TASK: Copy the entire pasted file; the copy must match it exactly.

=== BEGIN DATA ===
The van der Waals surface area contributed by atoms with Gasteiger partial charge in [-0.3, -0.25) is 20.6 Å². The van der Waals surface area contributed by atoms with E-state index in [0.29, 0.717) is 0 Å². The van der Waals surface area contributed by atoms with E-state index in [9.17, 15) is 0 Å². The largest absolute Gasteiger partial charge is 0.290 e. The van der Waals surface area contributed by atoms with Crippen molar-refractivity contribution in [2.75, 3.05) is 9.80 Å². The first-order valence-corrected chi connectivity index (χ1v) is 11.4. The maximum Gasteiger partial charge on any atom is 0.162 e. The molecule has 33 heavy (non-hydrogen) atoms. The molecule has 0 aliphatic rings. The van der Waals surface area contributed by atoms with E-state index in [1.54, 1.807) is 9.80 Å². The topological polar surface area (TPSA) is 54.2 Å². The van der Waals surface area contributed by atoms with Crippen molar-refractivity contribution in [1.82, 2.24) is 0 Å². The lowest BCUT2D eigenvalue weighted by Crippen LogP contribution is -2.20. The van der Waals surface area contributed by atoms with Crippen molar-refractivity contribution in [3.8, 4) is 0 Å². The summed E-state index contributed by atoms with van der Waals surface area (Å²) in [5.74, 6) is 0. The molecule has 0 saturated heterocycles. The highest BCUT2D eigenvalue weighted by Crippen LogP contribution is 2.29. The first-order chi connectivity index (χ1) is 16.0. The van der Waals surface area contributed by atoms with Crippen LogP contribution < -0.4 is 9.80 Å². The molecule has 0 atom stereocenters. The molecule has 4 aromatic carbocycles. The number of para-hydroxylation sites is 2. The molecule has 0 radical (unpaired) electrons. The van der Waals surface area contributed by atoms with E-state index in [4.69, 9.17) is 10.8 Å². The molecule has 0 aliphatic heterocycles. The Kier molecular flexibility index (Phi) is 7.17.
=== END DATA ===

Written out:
The van der Waals surface area contributed by atoms with Gasteiger partial charge in [-0.3, -0.25) is 20.6 Å². The van der Waals surface area contributed by atoms with E-state index in [0.29, 0.717) is 0 Å². The van der Waals surface area contributed by atoms with E-state index in [9.17, 15) is 0 Å². The largest absolute Gasteiger partial charge is 0.290 e. The van der Waals surface area contributed by atoms with Crippen molar-refractivity contribution in [2.75, 3.05) is 9.80 Å². The first-order valence-corrected chi connectivity index (χ1v) is 11.4. The maximum Gasteiger partial charge on any atom is 0.162 e. The molecule has 33 heavy (non-hydrogen) atoms. The molecule has 0 aliphatic rings. The van der Waals surface area contributed by atoms with E-state index in [1.54, 1.807) is 9.80 Å². The topological polar surface area (TPSA) is 54.2 Å². The van der Waals surface area contributed by atoms with Crippen molar-refractivity contribution in [1.82, 2.24) is 0 Å². The lowest BCUT2D eigenvalue weighted by Crippen LogP contribution is -2.20. The van der Waals surface area contributed by atoms with Crippen molar-refractivity contribution in [3.8, 4) is 0 Å². The summed E-state index contributed by atoms with van der Waals surface area (Å²) in [5.74, 6) is 0. The molecule has 0 saturated heterocycles. The highest BCUT2D eigenvalue weighted by Crippen LogP contribution is 2.29. The first-order chi connectivity index (χ1) is 16.0. The van der Waals surface area contributed by atoms with Crippen LogP contribution < -0.4 is 9.80 Å². The molecule has 0 atom stereocenters. The molecule has 4 aromatic carbocycles. The number of para-hydroxylation sites is 2. The molecule has 0 radical (unpaired) electrons. The van der Waals surface area contributed by atoms with E-state index in [4.69, 9.17) is 10.8 Å². The molecule has 0 aliphatic heterocycles. The Kier molecular flexibility index (Phi) is 7.17.